Chilled Water Plant 2
Duke University opened its second chilled water plant in March of 2006. The plant provides air conditioning to the university and hospital campuses. In 2009, the chilled water plant went through a major renovation. It received LEED™ Gold certification under LEED™ version 3.0.
Sustainable Site Features
Choosing a site for a building sets the tone of potential environmental impacts in building development and occupancy. Duke set a tone of minimizing impact by deciding to renovate the existing chilled water plant instead of building a new one. In fact, they did not expand the building’s footprint onto undeveloped land, which preserved campus green space. In addition, the plant is within walking distance of several basic services such as local restaurants, convenience stores, banks, hospitals, schools, and the Chapel.
The site is easily accessible for commuting to work because it is less than half a mile from three different bus routes, has bicycle racks and showers, and has preferred parking spots for carpoolers and fuel-efficient cars.
Finally, the major renovation reduced the amount of impervious land by 48%. Impervious land is land that has been covered with a nonporous material, such as concrete. This major reduction in impervious land means that there is less stormwater runoff on the site. The EPA reports that stormwater is among the biggest contributors to water pollution, so minimizing the amount of it lessens the water pollution impact of the building.
The chiller plant reduced its water use by 41% by installing toilets that use 20% less water per flush and urinals that use 87% less water per flush than traditional units.
To minimize the water usage outside the building, Duke planted red maples, a tree that is drought tolerant and therefore requires minimal watering.
The chilled water plant uses on average 16% less energy than the pre-renovated building, and saves over 540,000 kBtu of electricity every year. This results to an energy cost savings of 35%.
Indoor Air Quality
The EPA estimates that Americans spend as much as 90% of our time indoors. Therefore, a healthy indoor environment is vital for occupants’ wellbeing. The chilled water plant minimized the amount of volatile organic compounds (VOCs) in the building materials. VOCs are harmful chemicals emitted as a gas from many traditionally made paints, sealants, and flooring materials.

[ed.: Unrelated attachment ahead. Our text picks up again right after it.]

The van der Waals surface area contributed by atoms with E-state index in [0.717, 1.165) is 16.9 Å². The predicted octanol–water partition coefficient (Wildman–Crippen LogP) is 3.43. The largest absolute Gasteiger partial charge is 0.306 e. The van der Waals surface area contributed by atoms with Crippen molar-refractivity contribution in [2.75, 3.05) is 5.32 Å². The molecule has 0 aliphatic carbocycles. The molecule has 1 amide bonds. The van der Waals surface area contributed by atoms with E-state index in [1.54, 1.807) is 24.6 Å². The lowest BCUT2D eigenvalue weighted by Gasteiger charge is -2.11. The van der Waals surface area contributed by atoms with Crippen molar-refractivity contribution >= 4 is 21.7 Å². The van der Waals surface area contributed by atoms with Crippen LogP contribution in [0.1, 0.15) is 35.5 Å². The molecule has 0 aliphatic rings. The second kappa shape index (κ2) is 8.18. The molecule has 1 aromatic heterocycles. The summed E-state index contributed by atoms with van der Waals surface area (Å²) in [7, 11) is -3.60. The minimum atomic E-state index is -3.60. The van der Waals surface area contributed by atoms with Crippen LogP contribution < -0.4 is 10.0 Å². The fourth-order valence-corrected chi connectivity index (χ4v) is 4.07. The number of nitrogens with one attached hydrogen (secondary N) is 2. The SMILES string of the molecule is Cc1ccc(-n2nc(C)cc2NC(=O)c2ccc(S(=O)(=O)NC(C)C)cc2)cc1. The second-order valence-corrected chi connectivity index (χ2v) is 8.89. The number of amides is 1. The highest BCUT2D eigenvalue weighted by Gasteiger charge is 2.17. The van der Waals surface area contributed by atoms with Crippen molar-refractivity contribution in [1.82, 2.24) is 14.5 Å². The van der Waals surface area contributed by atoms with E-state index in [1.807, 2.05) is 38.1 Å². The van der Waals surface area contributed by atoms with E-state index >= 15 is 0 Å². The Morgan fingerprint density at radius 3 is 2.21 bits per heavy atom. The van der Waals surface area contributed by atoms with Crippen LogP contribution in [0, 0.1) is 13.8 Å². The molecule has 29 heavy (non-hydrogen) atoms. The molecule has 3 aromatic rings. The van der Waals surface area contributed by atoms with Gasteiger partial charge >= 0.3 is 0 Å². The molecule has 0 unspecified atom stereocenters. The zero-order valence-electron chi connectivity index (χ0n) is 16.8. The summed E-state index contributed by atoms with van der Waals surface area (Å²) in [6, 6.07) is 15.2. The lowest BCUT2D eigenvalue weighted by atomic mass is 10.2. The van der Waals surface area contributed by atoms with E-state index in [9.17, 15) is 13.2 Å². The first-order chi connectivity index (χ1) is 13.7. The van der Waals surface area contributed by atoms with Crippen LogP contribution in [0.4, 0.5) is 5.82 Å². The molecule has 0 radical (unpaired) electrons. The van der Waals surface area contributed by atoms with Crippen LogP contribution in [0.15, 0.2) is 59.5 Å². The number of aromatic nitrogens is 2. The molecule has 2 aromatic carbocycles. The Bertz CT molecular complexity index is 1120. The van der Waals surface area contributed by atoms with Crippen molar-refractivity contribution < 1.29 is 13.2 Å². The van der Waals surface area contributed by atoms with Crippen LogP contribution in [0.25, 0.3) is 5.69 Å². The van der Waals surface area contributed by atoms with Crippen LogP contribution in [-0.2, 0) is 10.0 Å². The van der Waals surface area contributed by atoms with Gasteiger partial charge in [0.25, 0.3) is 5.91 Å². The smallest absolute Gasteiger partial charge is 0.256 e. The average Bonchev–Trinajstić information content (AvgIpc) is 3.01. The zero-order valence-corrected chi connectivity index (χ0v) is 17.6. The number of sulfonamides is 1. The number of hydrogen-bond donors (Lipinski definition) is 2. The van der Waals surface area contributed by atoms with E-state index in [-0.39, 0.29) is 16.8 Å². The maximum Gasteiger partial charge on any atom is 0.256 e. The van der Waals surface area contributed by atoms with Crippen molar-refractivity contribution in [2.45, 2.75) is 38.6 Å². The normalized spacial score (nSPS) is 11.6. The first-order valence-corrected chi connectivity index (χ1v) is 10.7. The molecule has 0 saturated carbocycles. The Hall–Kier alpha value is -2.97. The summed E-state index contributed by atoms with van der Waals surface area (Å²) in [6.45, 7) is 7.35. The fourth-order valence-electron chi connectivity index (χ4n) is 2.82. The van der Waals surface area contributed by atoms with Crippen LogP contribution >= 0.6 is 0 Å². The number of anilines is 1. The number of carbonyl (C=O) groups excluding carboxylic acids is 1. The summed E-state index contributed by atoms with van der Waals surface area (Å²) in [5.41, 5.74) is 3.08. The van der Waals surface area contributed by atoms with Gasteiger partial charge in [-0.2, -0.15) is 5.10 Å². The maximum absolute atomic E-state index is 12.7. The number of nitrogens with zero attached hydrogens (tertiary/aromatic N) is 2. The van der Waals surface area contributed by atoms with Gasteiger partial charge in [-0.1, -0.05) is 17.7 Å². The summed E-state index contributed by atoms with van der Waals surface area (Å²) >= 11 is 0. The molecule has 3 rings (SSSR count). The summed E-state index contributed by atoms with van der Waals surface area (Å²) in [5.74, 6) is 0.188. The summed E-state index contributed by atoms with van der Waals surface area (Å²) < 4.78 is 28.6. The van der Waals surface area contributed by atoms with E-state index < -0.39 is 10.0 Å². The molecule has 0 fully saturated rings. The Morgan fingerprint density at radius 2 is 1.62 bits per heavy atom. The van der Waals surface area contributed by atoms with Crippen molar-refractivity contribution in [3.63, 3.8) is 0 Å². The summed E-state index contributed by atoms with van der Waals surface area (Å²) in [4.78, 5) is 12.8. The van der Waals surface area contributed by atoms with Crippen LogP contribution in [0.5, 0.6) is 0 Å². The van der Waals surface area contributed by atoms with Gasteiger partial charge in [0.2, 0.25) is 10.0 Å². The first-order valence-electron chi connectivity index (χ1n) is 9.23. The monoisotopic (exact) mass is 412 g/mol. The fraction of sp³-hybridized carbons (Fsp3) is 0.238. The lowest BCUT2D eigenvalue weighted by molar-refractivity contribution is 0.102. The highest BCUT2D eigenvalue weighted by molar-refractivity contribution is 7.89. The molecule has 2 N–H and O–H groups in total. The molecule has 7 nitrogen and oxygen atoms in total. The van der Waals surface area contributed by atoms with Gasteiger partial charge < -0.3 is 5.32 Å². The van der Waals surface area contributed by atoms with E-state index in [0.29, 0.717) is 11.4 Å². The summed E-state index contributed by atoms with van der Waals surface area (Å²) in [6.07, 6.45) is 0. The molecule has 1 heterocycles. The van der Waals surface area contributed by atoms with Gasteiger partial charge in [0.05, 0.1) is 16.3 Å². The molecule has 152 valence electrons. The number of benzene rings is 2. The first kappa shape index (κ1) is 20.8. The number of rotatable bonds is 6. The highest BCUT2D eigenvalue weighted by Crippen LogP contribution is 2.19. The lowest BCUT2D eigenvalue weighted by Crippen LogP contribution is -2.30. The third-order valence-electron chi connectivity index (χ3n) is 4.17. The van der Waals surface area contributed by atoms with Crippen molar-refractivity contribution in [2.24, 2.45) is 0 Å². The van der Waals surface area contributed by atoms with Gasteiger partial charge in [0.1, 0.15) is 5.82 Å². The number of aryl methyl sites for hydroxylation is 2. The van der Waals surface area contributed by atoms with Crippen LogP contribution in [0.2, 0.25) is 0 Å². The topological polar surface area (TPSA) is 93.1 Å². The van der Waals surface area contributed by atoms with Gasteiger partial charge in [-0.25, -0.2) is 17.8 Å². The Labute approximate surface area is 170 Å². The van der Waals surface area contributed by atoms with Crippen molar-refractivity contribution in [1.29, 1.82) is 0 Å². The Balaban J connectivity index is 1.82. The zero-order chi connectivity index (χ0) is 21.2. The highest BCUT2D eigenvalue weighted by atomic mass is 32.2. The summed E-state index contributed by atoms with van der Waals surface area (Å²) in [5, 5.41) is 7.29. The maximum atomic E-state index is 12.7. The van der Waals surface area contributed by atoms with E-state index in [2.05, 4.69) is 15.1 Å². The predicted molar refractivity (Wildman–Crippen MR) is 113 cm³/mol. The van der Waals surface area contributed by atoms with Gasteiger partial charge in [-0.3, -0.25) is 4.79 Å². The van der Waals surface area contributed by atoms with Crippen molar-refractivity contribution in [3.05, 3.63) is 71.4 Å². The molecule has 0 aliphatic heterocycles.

In order to ensure that occupants of the chilled water plant were content in their work environment, the building’s lighting is easily controlled on occupancy sensors to minimize unneeded electricity usage. While the heating and air conditioning cannot be directly controlled by the occupants, Duke invites occupants to participate in anonymous surveys to ensure the temperature is set appropriately. If there is a dissatisfaction rate of 20% or more, the temperature will be altered.
During the demolition and renovation of the chilled water plant, the construction crew ensured that minimal waste was sent to the landfill. Over 84% of the construction waste was diverted from the landfill and 20% of the building materials contain recycled content. Importantly, Duke supports the local economy - 43% of the construction materials used in the building were harvested and manufactured within 500 miles of the site.
Integration of Sustainability in Design & Construction Process
Designing and constructing a green building efficiently and successfully requires a completely integrated process in which all invested parties are involved throughout the entire building design and construction. This integrative approach can be more time consuming than traditional building, but the savings and benefits are endless. The chilled water plant was not only successful in meeting over half the suggested LEED™ credits, but it also went beyond the suggested credits by ensuring that all the furniture in the building is GreenGuard certified.